If a time should ever come when such notions shall prevail in this Province to a degree, that no privileges shall be able to exempt men from indignities and personal attacks, not the privilege of a counsellor, nor the privilege of a House of Representatives of “speaking freely in that assembly, without impeachment or question in any court or place,” out of the General Court— when whole armed mobs shall assault a member of the House, when violent attacks shall be made upon counsellors, when no place shall be sacred, not the very walls of legislation, when no personages shall overawe, not the whole General Court added to all the other gentlemen on ’Change, when the broad noon-day shall be chosen to display before the world such high, heroic sentiments of gallantry and spirit, when such assailants shall live unexpelled from the legislature, when slight censures and no punishments shall be inflicted,—there will really be danger of our becoming universally ferocious, barbarous, and brutal, worse than our Gothic ancestors before the Christian era.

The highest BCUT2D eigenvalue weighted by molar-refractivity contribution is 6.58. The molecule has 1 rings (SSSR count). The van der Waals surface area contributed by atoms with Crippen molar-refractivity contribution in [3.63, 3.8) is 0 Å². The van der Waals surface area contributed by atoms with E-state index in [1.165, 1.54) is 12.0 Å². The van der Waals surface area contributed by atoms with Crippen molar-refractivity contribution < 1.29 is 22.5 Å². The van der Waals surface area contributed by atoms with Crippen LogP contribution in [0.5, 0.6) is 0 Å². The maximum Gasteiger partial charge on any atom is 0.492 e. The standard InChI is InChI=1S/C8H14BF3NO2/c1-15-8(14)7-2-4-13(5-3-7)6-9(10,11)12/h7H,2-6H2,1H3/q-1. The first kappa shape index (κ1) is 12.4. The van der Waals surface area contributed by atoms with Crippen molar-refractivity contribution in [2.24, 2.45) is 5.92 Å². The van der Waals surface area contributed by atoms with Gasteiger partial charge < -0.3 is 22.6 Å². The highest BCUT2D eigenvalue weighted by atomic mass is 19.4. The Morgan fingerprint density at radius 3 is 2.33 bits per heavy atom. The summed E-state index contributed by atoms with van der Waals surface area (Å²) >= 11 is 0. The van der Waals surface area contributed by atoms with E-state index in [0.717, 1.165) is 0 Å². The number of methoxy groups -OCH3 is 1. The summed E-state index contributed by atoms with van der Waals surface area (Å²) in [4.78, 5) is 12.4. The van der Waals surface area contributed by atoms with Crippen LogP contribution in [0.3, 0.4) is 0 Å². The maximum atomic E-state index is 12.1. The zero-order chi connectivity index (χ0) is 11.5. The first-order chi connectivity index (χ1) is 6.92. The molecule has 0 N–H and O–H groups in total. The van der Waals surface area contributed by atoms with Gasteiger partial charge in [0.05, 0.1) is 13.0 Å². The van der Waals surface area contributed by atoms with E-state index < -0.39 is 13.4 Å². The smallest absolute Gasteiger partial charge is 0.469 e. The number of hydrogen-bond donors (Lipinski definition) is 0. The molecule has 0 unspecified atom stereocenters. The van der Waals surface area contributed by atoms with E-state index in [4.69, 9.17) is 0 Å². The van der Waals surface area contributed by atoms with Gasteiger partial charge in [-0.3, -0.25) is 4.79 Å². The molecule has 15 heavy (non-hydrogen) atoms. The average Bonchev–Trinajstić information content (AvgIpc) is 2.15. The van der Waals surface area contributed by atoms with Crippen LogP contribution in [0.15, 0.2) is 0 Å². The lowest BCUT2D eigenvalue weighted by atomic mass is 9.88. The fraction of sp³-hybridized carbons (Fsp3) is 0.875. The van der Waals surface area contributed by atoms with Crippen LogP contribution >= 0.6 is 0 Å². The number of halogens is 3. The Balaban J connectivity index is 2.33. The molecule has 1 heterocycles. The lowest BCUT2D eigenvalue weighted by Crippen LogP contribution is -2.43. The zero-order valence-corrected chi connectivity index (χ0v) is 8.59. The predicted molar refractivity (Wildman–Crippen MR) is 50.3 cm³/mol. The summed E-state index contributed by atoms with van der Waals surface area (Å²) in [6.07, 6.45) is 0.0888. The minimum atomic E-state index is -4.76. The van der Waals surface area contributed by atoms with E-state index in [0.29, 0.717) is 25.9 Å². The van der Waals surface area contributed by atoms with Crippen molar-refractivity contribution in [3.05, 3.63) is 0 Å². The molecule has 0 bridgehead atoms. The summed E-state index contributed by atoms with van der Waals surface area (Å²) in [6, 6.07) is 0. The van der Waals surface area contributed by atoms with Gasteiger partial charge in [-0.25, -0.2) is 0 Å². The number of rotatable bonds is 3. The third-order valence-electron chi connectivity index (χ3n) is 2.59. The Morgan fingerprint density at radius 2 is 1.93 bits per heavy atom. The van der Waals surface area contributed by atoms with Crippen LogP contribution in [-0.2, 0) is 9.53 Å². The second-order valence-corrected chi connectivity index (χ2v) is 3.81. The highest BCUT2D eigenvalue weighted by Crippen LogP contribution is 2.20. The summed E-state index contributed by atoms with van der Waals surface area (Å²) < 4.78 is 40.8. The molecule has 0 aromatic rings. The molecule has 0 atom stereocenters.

The doctrine, that the person assaulted “should act with spirit,” “should defend himself by drawing his sword and killing, or by wringing noses, and boxing it out with the offender,” is the tenet of a coxcomb and the sentiment of a brute. The fowl upon the dunghill, to be sure, feels a most gallant and heroic spirit at the crowing of another, and instantly spreads his cloak, and prepares for combat. The bull’s wrath enkindles into a noble rage, and the stallion’s immortal spirit can never forgive the pawings, neighings, and defiances of his rival. But are cocks and bulls and horses the proper exemplars for the imitation of men, especially of men of sense, and even of the highest personages in the government!